2012/13 Offseason: Catchers
I’ll be taking some time this offseason to look at the Astros’ rebuilding efforts as they make the move into the AL West (upside: I’ll be able to see them take on the Angels a few times a year!)
I’m going to break things down by positions, starting with the catchers.
Jason Castro is, undoubtedly, the Astros’ starting catcher in 2013 and beyond. The former first-round pick had a decent enough year, but yet again struggled with injury.
Chris Snyder’s option was declined, making him a free agent. Snyder hit just 176/295/308 over 76 games behind the dish, so letting him go wasn’t a difficult decision.
But the question now becomes: Who is going to back up Castro?
Ordinarily, a backup catcher is someone who plays a good defense and who can handle a pitching staff, when called on to do so. It’s not a position where major league teams put a ton of money. In the Astros’ case, however, there is a very real chance that their backup catcher will need to fill in for Castro for an extended period at some point, given his history of injuries.
Replacing Snyder’s -0.2 fWAR isn’t a problem. Carlos Corporan could handle that duty by himself, having provided 0.5 fWAR in just 27 games at the big league level. Another option already in the system is Landon Powell, who has big league experience, and who hit a respectable 251/353/377 in Oklahoma City this year.
Carlos Perez (part of the 10-player deal), M.P. Cokinos, and Tyler Heineman are all interesting, but at least a year away in all cases.
So if Corporan and/or Powell can’t be “the guy,” the Astros and GM Jeff Luhnow will need to look to trades or free agency. Trading pieces away to get a backup catcher – even one who can be called upon to start in an emergency – probably isn’t an option, so a free agent signing seems likely.
Guys like Russell Martin and A.J. Pierzynski – or even, probably, Dioner Navarro – are going to demand the starting position over Castro, so it’s unlikely Luhnow will go that direction.
That leaves, basically, two options: Mike Napoli, and everyone else.
The reason Mike Napoli stands alone in this group is because he is a slugger. And because, well, he isn’t a very good catcher. Why might that be a good thing, you ask? Well, the Astros are moving into the American League, and have an immediate need for a Designated Hitter. By signing Napoli, they can kill two birds with one stone: A middle-of-the-lineup slugger at DH, and a backup catcher in case Castro goes down to injury.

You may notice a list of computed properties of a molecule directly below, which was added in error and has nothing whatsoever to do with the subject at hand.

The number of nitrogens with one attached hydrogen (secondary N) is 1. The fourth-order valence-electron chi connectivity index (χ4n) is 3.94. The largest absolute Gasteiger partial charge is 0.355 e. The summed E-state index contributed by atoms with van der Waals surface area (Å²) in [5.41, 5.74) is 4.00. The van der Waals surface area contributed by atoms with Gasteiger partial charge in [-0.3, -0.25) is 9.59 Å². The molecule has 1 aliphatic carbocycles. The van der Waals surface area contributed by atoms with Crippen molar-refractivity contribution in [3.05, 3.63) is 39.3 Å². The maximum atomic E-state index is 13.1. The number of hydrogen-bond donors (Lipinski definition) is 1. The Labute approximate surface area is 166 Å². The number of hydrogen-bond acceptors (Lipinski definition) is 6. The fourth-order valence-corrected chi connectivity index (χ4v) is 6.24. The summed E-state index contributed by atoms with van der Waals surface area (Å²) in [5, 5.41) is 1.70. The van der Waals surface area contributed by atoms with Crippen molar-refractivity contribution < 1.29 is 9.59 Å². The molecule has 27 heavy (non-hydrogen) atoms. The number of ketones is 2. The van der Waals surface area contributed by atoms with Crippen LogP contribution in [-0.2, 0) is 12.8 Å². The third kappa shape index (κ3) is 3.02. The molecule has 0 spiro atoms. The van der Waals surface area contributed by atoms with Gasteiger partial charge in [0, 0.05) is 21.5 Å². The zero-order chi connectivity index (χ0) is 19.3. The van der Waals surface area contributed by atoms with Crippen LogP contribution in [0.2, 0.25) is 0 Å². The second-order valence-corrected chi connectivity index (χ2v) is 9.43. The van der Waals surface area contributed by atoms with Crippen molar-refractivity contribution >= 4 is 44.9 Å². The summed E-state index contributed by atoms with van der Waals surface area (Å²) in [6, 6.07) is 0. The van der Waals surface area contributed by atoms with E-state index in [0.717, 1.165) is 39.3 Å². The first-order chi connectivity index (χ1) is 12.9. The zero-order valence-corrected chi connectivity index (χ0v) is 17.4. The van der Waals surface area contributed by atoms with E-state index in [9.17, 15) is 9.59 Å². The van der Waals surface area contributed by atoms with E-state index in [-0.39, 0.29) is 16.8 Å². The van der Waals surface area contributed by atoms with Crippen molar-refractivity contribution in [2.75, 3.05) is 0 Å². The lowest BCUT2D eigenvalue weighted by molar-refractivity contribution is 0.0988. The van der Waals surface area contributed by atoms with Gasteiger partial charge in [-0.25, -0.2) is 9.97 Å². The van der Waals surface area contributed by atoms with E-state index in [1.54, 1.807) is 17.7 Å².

In a “down” year, Napoli still managed 2 fWAR, better than Castro and Corporan combined (despite being unlucky with BABIP). He popped 24 home runs, thanks in part to a 0.97 GB/FB ratio (though he’s progressively hit more ground balls with each passing season), which will play well in Minute Maid Park. Add to that the fact that he’s played his entire career in the AL West with the Angels and the Rangers, so he knows the rest of the division.
Add it all together and it seems like a winner.
My prediction for 2013’s catching duo is Castro and Napoli.
One prospect to keep an eye on, mentioned above, is Tyler Heineman. Heineman’s a switch-hitting catcher from Los Angeles Windward High School, who walked on at UCLA, and was named All-Pac 12. The Astros took him in the 8th round and he finished the season as the leading hitter in the New York-Penn League with a .358 average.
Considering he’s actually a defense-first catcher, this is very intriguing. I imagine he’ll start the season in Lancaster, and will probably show his face in Corpus Christi at some point in 2013. Keep an eye on him.
The Astros aren’t likely to be Napoli’s only suitor. Even after signing David Ross to complement Ryan Lavarnway behind the dish, and with Jarrod Saltalamacchia hanging around their roster, the Red Sox are rumored to be in on Napoli.
Now, aside from the obvious truth that rumors are rumors and not fact, even if the Red Sox aren’t interested, other teams will be. Some may even be more attractive to Napoli than staying in the AL West as primarily a Designated Hitter.
So what do the Astros do then? Well, if it’s a team like the Red Sox, it’s possible a trade could be worked out for Saltalamacchia, but that could complicate things with Castro. Though Salty could DH and play some first base, he’s young enough and has enough value that I find it unlikely he’d want to hassle with the situation in Houston.
The current crop of free agents includes Rod Barajas, Henry Blanco, Gerald Laird, Miguel Olivo, Ronny Paulino, Humberto Quintero, Brian Schneider, Kelly Shoppach, Matt Treanor, and Yorvit Torrealba.